Fairytale ending in Thailand
An outdoor space where sick children can play is now a reality for a Thai hospital thanks to the efforts of an Australian teacher.
When Epping West Public School teacher, Erin Thursby, visited Lampang Hospital in 2010 she played with the sick children, even though she could not speak their language.
"I was amazed by their strength, courage, sense of humour and resilience," Ms Thursby said.
"[But] as a teacher, I was really saddened by the thought of children who were long-term patients missing out on fun at school and making friends."
On her return to Sydney, Ms Thursby volunteered at Westmead Children's Hospital to gain an insight into how she could help in Thailand.
"You can't imagine the difference the environment makes to children's overall wellbeing," she said.
"I wanted to create a space for them not only to relax and escape from their suffering but to promote healing on a physical and emotional level."
After visiting John Hunter Hospital in Newcastle and seeing its fairy garden, she was determined Lampang Hospital would have a similar resource.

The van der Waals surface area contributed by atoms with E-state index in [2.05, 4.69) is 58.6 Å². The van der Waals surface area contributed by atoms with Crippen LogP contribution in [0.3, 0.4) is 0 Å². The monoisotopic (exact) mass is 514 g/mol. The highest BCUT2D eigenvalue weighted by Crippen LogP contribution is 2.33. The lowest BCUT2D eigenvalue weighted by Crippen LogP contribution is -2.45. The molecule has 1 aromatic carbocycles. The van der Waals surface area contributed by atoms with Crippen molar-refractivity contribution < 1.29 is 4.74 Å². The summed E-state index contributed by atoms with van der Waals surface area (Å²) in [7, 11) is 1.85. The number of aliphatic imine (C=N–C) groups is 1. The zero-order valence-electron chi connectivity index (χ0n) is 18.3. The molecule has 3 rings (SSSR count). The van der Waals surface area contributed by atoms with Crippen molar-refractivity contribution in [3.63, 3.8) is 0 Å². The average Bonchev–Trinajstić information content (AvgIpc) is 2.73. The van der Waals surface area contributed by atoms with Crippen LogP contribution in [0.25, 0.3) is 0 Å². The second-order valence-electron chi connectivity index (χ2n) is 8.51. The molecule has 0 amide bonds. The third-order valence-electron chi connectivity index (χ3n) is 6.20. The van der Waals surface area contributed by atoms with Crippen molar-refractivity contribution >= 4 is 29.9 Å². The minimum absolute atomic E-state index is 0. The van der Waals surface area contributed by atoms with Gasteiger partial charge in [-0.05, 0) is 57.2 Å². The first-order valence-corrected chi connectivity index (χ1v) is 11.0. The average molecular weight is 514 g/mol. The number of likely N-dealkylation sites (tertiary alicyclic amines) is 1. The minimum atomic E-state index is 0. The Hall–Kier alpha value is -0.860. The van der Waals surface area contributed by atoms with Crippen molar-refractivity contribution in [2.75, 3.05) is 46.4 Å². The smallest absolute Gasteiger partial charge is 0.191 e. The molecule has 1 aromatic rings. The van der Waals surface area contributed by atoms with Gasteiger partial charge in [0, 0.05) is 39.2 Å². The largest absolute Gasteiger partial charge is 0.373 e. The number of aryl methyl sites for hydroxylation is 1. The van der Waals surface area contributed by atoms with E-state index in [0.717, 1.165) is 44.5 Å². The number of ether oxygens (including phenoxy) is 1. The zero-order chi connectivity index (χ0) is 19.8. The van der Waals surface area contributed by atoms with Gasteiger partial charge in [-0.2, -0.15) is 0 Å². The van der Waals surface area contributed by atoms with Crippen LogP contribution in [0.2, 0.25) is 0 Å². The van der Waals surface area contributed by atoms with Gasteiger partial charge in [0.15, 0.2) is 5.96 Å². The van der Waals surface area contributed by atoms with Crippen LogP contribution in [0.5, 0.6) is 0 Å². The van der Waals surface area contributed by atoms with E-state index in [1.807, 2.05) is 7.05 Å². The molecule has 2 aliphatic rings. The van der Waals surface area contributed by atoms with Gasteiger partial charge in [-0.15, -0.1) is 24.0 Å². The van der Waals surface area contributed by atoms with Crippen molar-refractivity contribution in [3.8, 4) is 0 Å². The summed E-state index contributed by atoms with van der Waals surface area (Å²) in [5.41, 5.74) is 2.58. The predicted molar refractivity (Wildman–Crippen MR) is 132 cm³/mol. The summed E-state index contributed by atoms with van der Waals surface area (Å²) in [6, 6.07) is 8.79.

Ms Thursby gained approval from the Thailand hospital to create a garden sanctuary and playground in July 2011 and immediately began fund-raising.
Epping West Public School held a trivia night and the Student Representative Council organised a Fairy Tale Frenzy, where students and staff dressed up as fairytale characters and donated a gold coin.
The University of Newcastle, Tara School for Girls, Paramatta and St Patrick's Marist College, Dundas also contributed financially. The Salvation Army donated toys and games for the patients of the paediatric wards.
"Many organisations and individuals have contributed their time, expertise or resources, with my uncle actually designing the garden and coming to Thailand with me to build it," she said.
Ms Thursby returned to Thailand in December with Epping West teachers Amy Neat, Danielle Cheuk and Elizabeth Hamilton.
In Lampang, the College of Commerce and Technology provided students to paint fairy murals and build the cubby house and EGAT Electrical Company, sponsored the project.
Boromrajonani College of Nursing provided accommodation, interpreters, transportation and their expertise in health practices. In return the West Epping teachers held art and craft workshops for the nursing students and staff.
"We taught nursing students how to … entertain and distract children while they are awaiting treatment or in recovery," Ms Thursby said.
Now 80 per cent complete, the project has been handed over to the Lampang stakeholders with Ms Thursby planning to return for the official opening later this year.
"Who knows, maybe I'll dress up as a fairy," Ms Thursby said.
Photo: Erin Thursby with a young patient. Photo supplied by Erin Thursby.